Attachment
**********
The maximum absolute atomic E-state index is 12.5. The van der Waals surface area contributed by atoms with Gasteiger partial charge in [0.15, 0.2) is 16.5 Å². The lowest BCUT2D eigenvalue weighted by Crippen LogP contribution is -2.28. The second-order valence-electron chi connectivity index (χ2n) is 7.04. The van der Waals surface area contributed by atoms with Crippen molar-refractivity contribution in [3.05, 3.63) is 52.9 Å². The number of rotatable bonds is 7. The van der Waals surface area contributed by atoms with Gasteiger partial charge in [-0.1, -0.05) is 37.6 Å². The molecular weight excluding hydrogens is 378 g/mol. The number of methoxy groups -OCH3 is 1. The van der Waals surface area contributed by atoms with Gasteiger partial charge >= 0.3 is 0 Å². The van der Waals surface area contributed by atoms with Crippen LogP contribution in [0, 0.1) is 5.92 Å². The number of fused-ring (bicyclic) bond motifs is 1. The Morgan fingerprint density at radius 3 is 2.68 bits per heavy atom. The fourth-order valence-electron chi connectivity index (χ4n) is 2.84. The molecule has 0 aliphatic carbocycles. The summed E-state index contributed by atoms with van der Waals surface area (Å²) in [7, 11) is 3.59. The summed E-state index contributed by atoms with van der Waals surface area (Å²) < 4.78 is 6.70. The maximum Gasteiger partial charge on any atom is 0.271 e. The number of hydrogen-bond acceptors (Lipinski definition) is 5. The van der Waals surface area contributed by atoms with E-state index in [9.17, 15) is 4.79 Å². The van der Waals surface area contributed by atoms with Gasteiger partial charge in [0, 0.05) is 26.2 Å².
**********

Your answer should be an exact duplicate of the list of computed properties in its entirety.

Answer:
The maximum absolute atomic E-state index is 12.5. The van der Waals surface area contributed by atoms with Gasteiger partial charge in [0.15, 0.2) is 16.5 Å². The lowest BCUT2D eigenvalue weighted by Crippen LogP contribution is -2.28. The second-order valence-electron chi connectivity index (χ2n) is 7.04. The van der Waals surface area contributed by atoms with Crippen molar-refractivity contribution in [3.05, 3.63) is 52.9 Å². The number of rotatable bonds is 7. The van der Waals surface area contributed by atoms with Gasteiger partial charge in [-0.1, -0.05) is 37.6 Å². The molecular weight excluding hydrogens is 378 g/mol. The number of methoxy groups -OCH3 is 1. The van der Waals surface area contributed by atoms with Gasteiger partial charge >= 0.3 is 0 Å². The van der Waals surface area contributed by atoms with Crippen LogP contribution in [0, 0.1) is 5.92 Å². The number of fused-ring (bicyclic) bond motifs is 1. The Morgan fingerprint density at radius 3 is 2.68 bits per heavy atom. The fourth-order valence-electron chi connectivity index (χ4n) is 2.84. The molecule has 0 aliphatic carbocycles. The summed E-state index contributed by atoms with van der Waals surface area (Å²) in [7, 11) is 3.59. The summed E-state index contributed by atoms with van der Waals surface area (Å²) < 4.78 is 6.70. The maximum Gasteiger partial charge on any atom is 0.271 e. The number of hydrogen-bond acceptors (Lipinski definition) is 5. The van der Waals surface area contributed by atoms with E-state index in [9.17, 15) is 4.79 Å². The van der Waals surface area contributed by atoms with Gasteiger partial charge in [0, 0.05) is 26.2 Å².